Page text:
Taking Pictures Teaches us the Importance of Changing our Focus

Several years ago I bought myself a nice digital camera. I read the instruction
manual about the built-in features that promised to make my pictures look like those
produced by folks who know a whole lot more about photography than your everyday
grandmother. The camera came with all sorts of settings that automatically controlled
shutter speed, focus, flash, and lens zooming. It was the equivalent of “photography for
I used my camera to take hundreds of shots while on our recent anniversary
vacation to Hawaii. The trip afforded me with many opportunities to seize the moment
and to encapsulate a scene. From a towering mountain peak to a delicate flower, from
a group portrait to a single face, from a beautiful sunset to a magnificent ocean: all
subjects big and small invited me to frame and click.
Whether shooting photos in Hawaii or just capturing a memory during ordinary
living, my favorite feature is, without a doubt, the zoom. When the whole family is
gathered, I can zoom out to ensure that all of us fit into one shot. The broad view allows
every single person to be included. However, if I only want to photograph the birthday
girl or the newest baby, I can zoom in and capture the genuine smile or the pensive stare
that would be lost from a distance.
I don’t need to wait for vacations, holidays, or birthdays. No! All of life affords
me with the opportunity to seize the moment or encapsulate the scene. I don’t always
carry my camera in my pocket to be instantly ready to practice my zooming in and
zooming out photography passion, but I do constantly carry the mental habit of applying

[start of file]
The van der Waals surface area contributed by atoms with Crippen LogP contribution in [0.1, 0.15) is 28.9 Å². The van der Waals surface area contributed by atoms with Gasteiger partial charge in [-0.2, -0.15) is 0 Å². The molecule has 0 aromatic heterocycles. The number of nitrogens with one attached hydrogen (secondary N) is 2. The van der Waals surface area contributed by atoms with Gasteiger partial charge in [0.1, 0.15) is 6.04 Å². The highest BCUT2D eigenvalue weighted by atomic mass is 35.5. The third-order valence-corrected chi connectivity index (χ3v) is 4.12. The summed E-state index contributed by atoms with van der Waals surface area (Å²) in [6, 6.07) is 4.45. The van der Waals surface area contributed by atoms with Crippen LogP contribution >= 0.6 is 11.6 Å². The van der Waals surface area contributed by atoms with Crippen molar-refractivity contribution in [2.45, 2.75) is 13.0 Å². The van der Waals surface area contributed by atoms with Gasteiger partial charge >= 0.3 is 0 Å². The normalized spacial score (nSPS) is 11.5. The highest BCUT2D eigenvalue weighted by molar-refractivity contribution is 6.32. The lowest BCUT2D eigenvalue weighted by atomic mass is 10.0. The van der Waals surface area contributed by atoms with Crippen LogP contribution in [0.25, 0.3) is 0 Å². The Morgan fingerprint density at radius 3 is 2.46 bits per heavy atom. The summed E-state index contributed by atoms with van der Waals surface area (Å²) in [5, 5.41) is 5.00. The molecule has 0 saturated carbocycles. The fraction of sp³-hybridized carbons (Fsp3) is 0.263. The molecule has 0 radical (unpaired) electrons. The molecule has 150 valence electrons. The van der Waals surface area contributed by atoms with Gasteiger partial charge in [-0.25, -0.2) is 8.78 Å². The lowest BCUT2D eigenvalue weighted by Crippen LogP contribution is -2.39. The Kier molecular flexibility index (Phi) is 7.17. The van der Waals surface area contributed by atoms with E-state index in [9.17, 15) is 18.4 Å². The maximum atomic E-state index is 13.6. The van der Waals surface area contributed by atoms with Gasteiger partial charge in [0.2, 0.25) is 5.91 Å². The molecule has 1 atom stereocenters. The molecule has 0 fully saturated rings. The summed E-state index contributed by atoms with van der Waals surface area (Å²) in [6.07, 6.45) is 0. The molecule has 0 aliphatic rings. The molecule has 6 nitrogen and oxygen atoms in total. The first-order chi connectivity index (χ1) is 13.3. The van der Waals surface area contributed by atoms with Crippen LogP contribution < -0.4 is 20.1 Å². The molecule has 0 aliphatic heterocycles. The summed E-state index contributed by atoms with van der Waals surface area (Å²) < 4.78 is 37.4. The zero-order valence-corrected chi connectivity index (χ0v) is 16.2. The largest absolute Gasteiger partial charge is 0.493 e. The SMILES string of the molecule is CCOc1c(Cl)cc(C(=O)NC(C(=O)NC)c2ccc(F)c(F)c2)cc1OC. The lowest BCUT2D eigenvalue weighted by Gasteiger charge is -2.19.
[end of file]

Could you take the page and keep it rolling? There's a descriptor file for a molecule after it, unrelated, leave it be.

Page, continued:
the concept of zooming. To maintain a perspective on my circumstance, I often have to
widen my focus and include more data. When money is tight, a loved one is ill, or a
conflict arises, I have to shift from a limited viewpoint. I have to bring into the frame all
the component parts, filter in all the relevant light, refocus all the blurry images.
Jesus told his disciples to remove the big board or beam from their eye so they
could help a neighbor with the little speck of dust in his eye (Mt. 7:3-5). Jesus was
instructing them to zoom out. He was indicating that if they were to look too closely on
any singular problem or to fix their gaze exclusively upon someone’s flaw, they would
create a condition where they would block their own vision. By zooming out, they could
see the problem or flaw in perspective to and proportion with many other factors.
Zooming out gives the whole scene, brings into view the entire landscape, sets the size of
the subject into the context of the entire backdrop. Some subjects can only be really
appreciated when framed by zooming out.
Another time, Jesus told his disciples to focus more closely on the particulars of
His eternal rewards rather than on the difficulties they were about to face (John 13-14).
He was instructing them to zoom in. In essence, He told them that a close up shot of the
many wonderful nuances of His promises would keep their hearts from anxiety. When a
loved one is hurting or when a friend is rejoicing, we must zoom in so that we do not
miss the tear or the twinkle in the eye. Some features can only be captured when the
subject fills the whole lens of our attention.
My digital shots are stored on my computer. My mental photos are stored in my
heart. The practice of zooming in and zooming out has insured that my shots are the kind
worth keeping.

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